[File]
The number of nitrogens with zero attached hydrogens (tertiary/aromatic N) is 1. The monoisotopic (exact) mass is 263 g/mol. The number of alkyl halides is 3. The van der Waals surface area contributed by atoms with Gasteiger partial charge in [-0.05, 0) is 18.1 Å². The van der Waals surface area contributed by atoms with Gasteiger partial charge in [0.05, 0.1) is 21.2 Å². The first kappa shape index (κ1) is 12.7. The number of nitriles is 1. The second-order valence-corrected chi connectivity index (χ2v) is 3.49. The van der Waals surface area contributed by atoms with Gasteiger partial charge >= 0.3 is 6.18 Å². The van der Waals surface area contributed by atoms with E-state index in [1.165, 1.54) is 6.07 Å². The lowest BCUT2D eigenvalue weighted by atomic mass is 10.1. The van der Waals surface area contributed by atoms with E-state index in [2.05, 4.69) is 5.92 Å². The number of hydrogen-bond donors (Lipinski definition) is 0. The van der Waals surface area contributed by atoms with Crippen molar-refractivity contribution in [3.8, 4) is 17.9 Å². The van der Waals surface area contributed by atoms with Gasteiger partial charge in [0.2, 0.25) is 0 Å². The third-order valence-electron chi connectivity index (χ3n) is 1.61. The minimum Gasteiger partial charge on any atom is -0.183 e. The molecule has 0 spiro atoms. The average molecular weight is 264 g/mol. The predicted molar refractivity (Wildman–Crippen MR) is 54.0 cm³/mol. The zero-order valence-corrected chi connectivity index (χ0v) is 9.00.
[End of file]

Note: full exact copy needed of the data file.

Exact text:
The number of nitrogens with zero attached hydrogens (tertiary/aromatic N) is 1. The monoisotopic (exact) mass is 263 g/mol. The number of alkyl halides is 3. The van der Waals surface area contributed by atoms with Gasteiger partial charge in [-0.05, 0) is 18.1 Å². The van der Waals surface area contributed by atoms with Gasteiger partial charge in [0.05, 0.1) is 21.2 Å². The first kappa shape index (κ1) is 12.7. The number of nitriles is 1. The second-order valence-corrected chi connectivity index (χ2v) is 3.49. The van der Waals surface area contributed by atoms with Gasteiger partial charge >= 0.3 is 6.18 Å². The van der Waals surface area contributed by atoms with E-state index in [1.165, 1.54) is 6.07 Å². The lowest BCUT2D eigenvalue weighted by atomic mass is 10.1. The van der Waals surface area contributed by atoms with E-state index in [2.05, 4.69) is 5.92 Å². The number of hydrogen-bond donors (Lipinski definition) is 0. The van der Waals surface area contributed by atoms with Crippen molar-refractivity contribution in [3.8, 4) is 17.9 Å². The van der Waals surface area contributed by atoms with Gasteiger partial charge in [0.2, 0.25) is 0 Å². The third-order valence-electron chi connectivity index (χ3n) is 1.61. The minimum Gasteiger partial charge on any atom is -0.183 e. The molecule has 0 spiro atoms. The average molecular weight is 264 g/mol. The predicted molar refractivity (Wildman–Crippen MR) is 54.0 cm³/mol. The zero-order valence-corrected chi connectivity index (χ0v) is 9.00.